]. Additionally, a previous study found that public awareness was tightly associated with several individual characteristics of the population, such as age, gender, education level, and occupation [11
]. For these reasons, there is an urgent need to raise the health literacy of the public with respect to TB information and to carry out prevention and control measures in different populations.
In 2015, China conducted a nationwide survey on the rate of awareness of TB, which suggested that the national TB awareness rate was well below the target of 85% [12
]. Since the degree of economic development, environment, and population varied wildly among different provinces, there were also large differences in the rate of awareness of TB among them. Hence, the national results cannot simply be used as the main indicators of practice at the provincial level. However, few provinces in China have recently conducted population-based investigations on TB awareness at the provincial level. Data on the lack of regional TB awareness may also affect local government public health decision-making. Zhejiang is one of the representative provinces in southeastern China. It is a relatively well developed province and, although the incidence of TB in this province was shown to have continuously declined over the last decade [13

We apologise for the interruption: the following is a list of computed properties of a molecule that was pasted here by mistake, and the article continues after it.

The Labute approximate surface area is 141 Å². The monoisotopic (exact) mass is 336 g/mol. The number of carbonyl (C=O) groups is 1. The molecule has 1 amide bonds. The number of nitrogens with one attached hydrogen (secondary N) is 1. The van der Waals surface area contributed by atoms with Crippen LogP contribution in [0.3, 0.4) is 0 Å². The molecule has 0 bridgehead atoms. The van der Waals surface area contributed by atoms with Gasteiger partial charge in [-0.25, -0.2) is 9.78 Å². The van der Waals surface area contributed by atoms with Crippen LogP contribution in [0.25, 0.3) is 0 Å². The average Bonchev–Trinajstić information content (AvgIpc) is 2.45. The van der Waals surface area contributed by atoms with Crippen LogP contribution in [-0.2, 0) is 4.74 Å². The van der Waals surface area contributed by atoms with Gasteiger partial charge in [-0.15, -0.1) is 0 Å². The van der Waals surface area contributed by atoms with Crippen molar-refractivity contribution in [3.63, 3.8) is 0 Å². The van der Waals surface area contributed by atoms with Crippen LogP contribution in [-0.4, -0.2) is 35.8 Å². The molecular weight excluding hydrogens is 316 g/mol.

], the rate of awareness of key knowledge about TB was 44.5% in 2014 [14
]. Consequently, special attention should to be paid to public awareness of knowledge about TB in Zhejiang Province, as it may provide evidence for the prevention and control of TB at the next stage of the plan.
This study aims to evaluate the knowledge and awareness that residents living in Zhejiang Province have about TB and to analyze the association of different characteristics of population with TB awareness. The findings may help to build a scientific foundation for TB awareness in Zhejiang Province and also assist public health practitioners to develop programs and strategies that more effectively serve people in southeast China.
For the general public, a lack of TB awareness can contribute to low TB detection rates and the interruption of treatments [19
], or even delays in early TB diagnosis [20
]. This population-based study showed that the overall rate of awareness of five key pieces of information about TB was only 48.0%, an increase of nearly 3.5% and 2.4% compared with findings from 2014 and 2010, respectively [14